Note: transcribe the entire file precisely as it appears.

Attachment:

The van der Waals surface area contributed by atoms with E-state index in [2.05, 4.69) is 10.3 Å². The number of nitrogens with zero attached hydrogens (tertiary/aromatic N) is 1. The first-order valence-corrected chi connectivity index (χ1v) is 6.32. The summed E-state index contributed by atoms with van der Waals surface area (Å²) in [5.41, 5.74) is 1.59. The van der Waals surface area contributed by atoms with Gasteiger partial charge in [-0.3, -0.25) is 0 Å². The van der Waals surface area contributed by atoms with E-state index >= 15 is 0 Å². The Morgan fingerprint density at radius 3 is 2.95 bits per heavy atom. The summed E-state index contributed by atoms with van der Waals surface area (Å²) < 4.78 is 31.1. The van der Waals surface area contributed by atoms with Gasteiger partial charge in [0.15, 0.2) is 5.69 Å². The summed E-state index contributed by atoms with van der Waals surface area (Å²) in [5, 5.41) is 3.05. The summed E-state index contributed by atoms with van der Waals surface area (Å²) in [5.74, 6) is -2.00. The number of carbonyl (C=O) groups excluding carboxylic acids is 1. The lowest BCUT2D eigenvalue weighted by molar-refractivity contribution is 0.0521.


The van der Waals surface area contributed by atoms with E-state index in [2.05, 4.69) is 10.3 Å². The number of nitrogens with zero attached hydrogens (tertiary/aromatic N) is 1. The first-order valence-corrected chi connectivity index (χ1v) is 6.32. The summed E-state index contributed by atoms with van der Waals surface area (Å²) in [5.41, 5.74) is 1.59. The van der Waals surface area contributed by atoms with Gasteiger partial charge in [-0.3, -0.25) is 0 Å². The van der Waals surface area contributed by atoms with E-state index >= 15 is 0 Å². The Morgan fingerprint density at radius 3 is 2.95 bits per heavy atom. The summed E-state index contributed by atoms with van der Waals surface area (Å²) < 4.78 is 31.1. The van der Waals surface area contributed by atoms with Gasteiger partial charge in [0.15, 0.2) is 5.69 Å². The summed E-state index contributed by atoms with van der Waals surface area (Å²) in [5, 5.41) is 3.05. The summed E-state index contributed by atoms with van der Waals surface area (Å²) in [5.74, 6) is -2.00. The number of carbonyl (C=O) groups excluding carboxylic acids is 1. The lowest BCUT2D eigenvalue weighted by molar-refractivity contribution is 0.0521.